Francis, a San Marco resident, has taught at UNF since 1997 and received his doctorate in History from the University of Cambridge. He has written several books and his most recent book, “Murder and Martyrdom in Spanish Florida: Don Juan and the Guale Uprising of 1597” was published this summer by the American Museum of Natural History.

Francis said his inspiration for the book came from a historic document he discovered while doing research for a UNF course on teaching students how to read 16th century Spanish documents.

The text, which was written in St. Augustine in 1598, spoke of the murder of five Franciscan friars and the rescue of another from captivity by some of the region’s indigenous peoples.
Currently, Francis is completing his next book project, “The Martyrs of Florida.”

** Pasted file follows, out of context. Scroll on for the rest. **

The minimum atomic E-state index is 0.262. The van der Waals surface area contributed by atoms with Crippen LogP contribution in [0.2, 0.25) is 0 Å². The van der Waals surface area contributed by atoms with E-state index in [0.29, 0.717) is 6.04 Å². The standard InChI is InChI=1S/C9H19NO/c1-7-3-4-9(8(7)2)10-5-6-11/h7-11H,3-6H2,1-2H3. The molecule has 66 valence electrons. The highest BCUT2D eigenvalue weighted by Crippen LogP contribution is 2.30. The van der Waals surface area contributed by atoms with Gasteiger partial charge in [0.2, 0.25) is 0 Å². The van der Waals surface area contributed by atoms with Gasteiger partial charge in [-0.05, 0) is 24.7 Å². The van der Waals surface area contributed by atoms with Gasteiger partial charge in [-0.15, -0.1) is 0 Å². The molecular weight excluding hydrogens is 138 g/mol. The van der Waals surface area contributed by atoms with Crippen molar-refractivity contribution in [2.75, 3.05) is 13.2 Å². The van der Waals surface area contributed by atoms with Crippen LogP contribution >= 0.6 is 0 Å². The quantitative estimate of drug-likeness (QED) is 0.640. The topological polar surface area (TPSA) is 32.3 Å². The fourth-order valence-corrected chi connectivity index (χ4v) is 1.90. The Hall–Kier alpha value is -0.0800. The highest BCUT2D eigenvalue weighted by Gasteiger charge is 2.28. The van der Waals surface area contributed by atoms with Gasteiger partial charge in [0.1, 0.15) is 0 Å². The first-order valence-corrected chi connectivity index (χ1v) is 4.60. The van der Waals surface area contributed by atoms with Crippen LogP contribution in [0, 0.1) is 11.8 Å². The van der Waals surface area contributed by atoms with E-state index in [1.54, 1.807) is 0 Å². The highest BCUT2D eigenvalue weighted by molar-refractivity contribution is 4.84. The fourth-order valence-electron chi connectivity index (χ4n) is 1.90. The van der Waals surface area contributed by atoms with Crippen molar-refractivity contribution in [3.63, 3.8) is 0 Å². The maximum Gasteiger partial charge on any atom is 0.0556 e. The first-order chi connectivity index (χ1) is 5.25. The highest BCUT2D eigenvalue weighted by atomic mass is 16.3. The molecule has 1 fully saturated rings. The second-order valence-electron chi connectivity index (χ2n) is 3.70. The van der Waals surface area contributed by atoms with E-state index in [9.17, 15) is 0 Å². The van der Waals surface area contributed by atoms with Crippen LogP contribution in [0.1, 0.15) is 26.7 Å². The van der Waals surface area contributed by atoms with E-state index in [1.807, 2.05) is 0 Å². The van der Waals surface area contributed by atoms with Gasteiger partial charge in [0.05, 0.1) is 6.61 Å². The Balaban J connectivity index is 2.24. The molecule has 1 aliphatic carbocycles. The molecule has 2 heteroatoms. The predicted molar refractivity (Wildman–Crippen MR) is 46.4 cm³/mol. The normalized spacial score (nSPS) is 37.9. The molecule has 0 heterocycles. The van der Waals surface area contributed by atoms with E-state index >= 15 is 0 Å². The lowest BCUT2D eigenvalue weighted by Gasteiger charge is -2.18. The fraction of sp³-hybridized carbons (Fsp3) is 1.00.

Francis was named the 2010-2011 Jay I. Kislak Fellow at the Library of Congress. Since last September, he has been a resident scholar at the Library of Congress, where he has continued his research on the early history of Spanish Florida.Since 2008, Francis has served on the editorial board for the University Press of Florida. His numerous awards and honors include a Cushwa Grant from the University of Notre Dame, a Franklin Research Grant from the American Philosophical Society and the Alfred J. Beveridge Award from the American Historical Society. In 2007, he received a four-year appointment as Research Fellow at the American Museum of Natural History in New York. 


Percussion ensemble to put on a show

feb percussionStudents who are part of the University of North Florida Percussion Ensemble will be strutting their stuff on the stage of the Recital Hall in the Fine Arts Center at 7:30 p.m. Thursday, Feb. 2 as they put on a show for the UNF community.